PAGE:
• Syphilis - Symptoms include loss of appetite, rash, fever, weakness, nervous system damage, and internal organ damage.

Houses at Auvers
Houses at Auvers | Source

Interesting Facts About van Gogh

  • He had an older brother who was stillborn. This brother was also named Vincent.
  • He was fluent in German, English, French and Dutch, and enjoyed the writings of George Eliot and Charles Dickens.
  • He was not able to become a minister because he refused to take the Latin exams. He believed Latin was a dead language of poor people.
  • To save money, van Gogh and his friends posed as models for each other.
  • In January 1890, Theo and his wife named their baby boy after van Gogh.
  • Theo's wife, Johanna, had Theo's body reburied next to van Gogh's in 1914.
  • Van Gogh was known to sometimes paint on jute, a type of fibrous cloth, and even a dishcloth, if he was low on funds. He also reused canvases by painting over older artwork and, on occasion, painted on both sides of his canvases.
  • His mental instability was conveyed to the canvas, giving a deeper resonance and psychological quality to his work.
  • He was mostly self taught and did not think his work was of high importance.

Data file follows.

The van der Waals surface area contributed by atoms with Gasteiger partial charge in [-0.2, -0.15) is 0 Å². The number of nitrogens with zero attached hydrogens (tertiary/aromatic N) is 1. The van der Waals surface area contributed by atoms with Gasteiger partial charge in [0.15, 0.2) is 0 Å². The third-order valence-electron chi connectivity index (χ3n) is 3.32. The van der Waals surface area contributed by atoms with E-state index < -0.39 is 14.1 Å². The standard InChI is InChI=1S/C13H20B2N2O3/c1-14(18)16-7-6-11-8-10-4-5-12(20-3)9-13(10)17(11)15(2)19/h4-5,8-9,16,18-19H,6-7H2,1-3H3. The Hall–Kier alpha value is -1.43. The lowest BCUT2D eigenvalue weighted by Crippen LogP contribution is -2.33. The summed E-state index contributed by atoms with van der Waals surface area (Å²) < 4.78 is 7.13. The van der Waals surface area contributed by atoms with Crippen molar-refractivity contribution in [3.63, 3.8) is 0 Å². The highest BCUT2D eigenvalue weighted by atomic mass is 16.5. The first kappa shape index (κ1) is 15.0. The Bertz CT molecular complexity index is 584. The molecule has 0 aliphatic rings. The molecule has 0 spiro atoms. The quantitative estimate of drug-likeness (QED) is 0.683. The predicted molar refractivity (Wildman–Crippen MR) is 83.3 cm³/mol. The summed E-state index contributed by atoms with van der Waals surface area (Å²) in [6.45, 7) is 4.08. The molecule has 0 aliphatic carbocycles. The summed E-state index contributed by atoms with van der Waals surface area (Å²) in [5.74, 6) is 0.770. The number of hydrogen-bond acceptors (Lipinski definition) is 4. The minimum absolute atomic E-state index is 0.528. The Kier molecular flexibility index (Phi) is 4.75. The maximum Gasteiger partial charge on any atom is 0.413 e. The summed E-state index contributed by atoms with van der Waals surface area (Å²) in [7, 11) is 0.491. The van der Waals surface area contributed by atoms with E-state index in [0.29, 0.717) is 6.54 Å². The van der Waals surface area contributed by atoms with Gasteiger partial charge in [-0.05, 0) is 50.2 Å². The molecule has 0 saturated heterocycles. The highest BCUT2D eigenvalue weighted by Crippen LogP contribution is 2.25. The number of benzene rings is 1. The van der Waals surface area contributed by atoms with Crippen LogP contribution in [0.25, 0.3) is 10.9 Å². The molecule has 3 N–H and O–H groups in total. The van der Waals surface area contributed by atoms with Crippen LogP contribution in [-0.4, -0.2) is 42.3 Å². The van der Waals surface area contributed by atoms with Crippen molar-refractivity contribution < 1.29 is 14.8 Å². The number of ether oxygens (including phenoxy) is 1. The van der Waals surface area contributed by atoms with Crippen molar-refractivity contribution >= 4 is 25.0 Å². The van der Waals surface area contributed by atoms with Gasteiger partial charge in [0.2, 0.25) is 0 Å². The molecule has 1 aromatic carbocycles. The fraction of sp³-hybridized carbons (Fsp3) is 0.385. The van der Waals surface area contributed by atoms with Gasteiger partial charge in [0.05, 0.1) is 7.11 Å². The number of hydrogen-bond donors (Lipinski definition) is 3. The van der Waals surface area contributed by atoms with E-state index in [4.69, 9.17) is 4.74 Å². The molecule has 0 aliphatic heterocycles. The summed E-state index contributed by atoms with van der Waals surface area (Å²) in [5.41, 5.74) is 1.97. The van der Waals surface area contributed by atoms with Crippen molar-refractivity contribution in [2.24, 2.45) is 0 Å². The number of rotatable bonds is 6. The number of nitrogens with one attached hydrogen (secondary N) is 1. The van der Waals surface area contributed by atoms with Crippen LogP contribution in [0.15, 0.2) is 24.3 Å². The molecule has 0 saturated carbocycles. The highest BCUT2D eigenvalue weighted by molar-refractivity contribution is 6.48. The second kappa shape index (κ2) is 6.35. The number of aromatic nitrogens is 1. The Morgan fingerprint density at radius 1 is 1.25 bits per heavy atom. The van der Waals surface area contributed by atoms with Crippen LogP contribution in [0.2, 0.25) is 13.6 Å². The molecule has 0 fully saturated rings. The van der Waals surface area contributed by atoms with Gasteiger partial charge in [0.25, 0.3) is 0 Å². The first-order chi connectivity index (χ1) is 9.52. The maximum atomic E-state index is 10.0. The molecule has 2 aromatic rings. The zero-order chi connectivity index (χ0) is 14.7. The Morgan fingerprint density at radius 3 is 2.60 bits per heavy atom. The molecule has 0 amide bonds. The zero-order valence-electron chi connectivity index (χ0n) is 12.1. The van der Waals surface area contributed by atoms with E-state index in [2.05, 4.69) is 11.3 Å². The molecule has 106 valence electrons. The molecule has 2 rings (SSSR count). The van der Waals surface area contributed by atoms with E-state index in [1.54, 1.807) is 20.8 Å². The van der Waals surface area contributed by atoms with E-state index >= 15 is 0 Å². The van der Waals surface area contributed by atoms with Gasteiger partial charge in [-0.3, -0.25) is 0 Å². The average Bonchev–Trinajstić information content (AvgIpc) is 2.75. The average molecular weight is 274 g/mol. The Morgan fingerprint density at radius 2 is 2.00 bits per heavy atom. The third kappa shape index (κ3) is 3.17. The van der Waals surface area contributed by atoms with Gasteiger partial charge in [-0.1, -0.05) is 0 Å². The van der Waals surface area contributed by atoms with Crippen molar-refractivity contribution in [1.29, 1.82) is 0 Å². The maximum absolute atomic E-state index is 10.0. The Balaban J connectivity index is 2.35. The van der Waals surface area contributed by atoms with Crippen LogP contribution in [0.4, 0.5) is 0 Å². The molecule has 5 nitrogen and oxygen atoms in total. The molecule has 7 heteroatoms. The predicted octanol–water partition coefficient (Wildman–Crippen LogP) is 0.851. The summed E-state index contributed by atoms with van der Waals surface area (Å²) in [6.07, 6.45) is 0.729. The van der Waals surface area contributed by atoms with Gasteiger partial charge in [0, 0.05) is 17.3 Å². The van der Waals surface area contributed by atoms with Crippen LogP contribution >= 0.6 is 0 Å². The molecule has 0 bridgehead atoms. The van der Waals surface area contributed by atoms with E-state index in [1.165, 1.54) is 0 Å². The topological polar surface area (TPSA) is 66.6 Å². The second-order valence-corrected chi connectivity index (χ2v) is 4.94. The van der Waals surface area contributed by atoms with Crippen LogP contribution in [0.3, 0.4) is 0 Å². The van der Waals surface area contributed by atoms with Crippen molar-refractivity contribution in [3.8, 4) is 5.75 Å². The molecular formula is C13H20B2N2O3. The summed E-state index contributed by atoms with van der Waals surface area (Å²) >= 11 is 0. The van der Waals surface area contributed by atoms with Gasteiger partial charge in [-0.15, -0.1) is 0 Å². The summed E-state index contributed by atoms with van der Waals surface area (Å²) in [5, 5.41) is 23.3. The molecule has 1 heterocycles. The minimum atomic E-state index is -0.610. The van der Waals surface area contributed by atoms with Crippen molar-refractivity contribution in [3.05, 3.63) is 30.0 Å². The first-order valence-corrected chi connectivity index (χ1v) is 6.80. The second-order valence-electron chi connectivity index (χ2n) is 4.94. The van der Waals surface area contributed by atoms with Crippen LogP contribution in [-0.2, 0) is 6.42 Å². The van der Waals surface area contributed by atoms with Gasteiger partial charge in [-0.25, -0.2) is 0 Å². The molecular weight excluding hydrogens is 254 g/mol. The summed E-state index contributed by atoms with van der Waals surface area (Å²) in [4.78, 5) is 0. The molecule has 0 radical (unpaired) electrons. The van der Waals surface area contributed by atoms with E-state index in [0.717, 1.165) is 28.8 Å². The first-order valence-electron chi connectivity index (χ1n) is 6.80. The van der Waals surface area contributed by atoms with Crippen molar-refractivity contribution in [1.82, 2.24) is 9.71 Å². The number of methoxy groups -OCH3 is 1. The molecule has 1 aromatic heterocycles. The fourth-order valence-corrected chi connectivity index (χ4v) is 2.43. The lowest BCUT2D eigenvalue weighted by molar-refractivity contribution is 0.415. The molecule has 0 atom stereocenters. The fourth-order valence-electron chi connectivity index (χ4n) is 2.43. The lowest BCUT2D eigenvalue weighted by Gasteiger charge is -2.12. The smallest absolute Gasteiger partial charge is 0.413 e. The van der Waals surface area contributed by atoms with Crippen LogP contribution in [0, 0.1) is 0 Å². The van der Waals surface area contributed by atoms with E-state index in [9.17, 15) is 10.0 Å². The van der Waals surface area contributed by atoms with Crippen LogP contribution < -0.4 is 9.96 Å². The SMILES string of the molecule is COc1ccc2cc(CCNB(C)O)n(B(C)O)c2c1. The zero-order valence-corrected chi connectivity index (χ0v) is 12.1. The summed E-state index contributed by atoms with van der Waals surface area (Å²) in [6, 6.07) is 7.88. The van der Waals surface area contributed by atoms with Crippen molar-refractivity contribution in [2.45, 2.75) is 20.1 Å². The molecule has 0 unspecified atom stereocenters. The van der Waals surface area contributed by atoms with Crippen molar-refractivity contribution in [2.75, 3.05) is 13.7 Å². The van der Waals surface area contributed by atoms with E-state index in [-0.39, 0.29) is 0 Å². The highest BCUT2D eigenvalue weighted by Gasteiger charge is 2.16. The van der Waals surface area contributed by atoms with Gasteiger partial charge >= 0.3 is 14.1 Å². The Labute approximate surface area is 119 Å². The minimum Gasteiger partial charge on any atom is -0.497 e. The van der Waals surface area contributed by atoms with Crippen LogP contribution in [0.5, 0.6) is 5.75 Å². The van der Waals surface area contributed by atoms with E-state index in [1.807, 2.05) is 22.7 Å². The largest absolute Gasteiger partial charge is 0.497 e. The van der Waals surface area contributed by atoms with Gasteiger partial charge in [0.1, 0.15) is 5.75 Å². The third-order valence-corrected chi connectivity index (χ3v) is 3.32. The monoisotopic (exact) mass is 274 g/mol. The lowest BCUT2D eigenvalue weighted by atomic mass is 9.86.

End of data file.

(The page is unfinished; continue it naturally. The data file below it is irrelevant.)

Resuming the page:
• He produced some of his most famous paintings while living in a mental asylum.
  • He never married or had children.
  • Van Gogh's youngest sister, Willemien, was diagnosed with dementia praecox, a term used for schizophrenia, and spent half her life in an insane asylum.
  • Van Gogh's fascination with the color yellow may have been a side effect brought on by his illness(es).


In conclusion, Vincent van Gogh was an immensely talented, yet tormented individual. Had he had access to today's medical expertise and its ability to properly diagnose and treat his various psychological symptoms, it is quite possible that he would have lived long enough to witness his own rise to glory.

Wheat Field with Crows
Wheat Field with Crows | Source

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    • MyHumbleOpinions profile image

      Angela Flanders 4 months ago

      I agree, Susan. Whether it be stress, mental/physical illness, or addiction, so much talent has been lost at an early age. I can only imagine how many other great things some of them might have accomplished if they had lived longer lives.

    • susieq52 profile image

      Susan Sullenberger 4 months ago from Lakeland

      Interesting hub. I wonder why so many talented people die at such early ages? I'm thinking of musicians like Elvis or Janis Joplin. I suppose the stress of success is just too much.